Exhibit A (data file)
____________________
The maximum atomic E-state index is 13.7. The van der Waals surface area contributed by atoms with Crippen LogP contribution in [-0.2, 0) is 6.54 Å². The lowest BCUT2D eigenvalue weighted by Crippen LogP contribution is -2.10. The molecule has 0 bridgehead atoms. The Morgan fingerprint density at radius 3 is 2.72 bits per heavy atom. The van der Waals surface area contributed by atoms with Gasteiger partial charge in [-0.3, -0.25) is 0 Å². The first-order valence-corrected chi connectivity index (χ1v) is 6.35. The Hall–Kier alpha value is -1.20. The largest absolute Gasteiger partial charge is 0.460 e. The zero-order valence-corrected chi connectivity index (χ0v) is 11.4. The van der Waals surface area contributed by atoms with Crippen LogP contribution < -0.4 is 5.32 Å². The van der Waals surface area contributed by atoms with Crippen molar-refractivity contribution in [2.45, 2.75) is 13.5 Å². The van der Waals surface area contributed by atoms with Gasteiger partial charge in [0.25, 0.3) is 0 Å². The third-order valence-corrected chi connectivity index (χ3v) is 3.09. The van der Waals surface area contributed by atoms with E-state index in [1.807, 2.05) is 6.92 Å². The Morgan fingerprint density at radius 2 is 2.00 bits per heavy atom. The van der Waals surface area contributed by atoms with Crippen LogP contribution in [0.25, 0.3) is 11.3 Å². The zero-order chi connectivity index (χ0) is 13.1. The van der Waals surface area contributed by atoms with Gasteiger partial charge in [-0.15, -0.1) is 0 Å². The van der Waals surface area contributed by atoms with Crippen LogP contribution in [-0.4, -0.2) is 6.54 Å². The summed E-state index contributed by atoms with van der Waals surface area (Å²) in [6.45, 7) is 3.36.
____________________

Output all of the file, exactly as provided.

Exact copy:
The maximum atomic E-state index is 13.7. The van der Waals surface area contributed by atoms with Crippen LogP contribution in [-0.2, 0) is 6.54 Å². The lowest BCUT2D eigenvalue weighted by Crippen LogP contribution is -2.10. The molecule has 0 bridgehead atoms. The Morgan fingerprint density at radius 3 is 2.72 bits per heavy atom. The van der Waals surface area contributed by atoms with Gasteiger partial charge in [-0.3, -0.25) is 0 Å². The first-order valence-corrected chi connectivity index (χ1v) is 6.35. The Hall–Kier alpha value is -1.20. The largest absolute Gasteiger partial charge is 0.460 e. The zero-order valence-corrected chi connectivity index (χ0v) is 11.4. The van der Waals surface area contributed by atoms with Crippen LogP contribution < -0.4 is 5.32 Å². The van der Waals surface area contributed by atoms with Crippen molar-refractivity contribution in [2.45, 2.75) is 13.5 Å². The van der Waals surface area contributed by atoms with Gasteiger partial charge in [0.25, 0.3) is 0 Å². The third-order valence-corrected chi connectivity index (χ3v) is 3.09. The van der Waals surface area contributed by atoms with E-state index in [1.807, 2.05) is 6.92 Å². The Morgan fingerprint density at radius 2 is 2.00 bits per heavy atom. The van der Waals surface area contributed by atoms with Crippen LogP contribution in [0.25, 0.3) is 11.3 Å². The zero-order chi connectivity index (χ0) is 13.1. The van der Waals surface area contributed by atoms with Gasteiger partial charge in [-0.15, -0.1) is 0 Å². The van der Waals surface area contributed by atoms with Crippen LogP contribution in [-0.4, -0.2) is 6.54 Å². The summed E-state index contributed by atoms with van der Waals surface area (Å²) in [6.45, 7) is 3.36.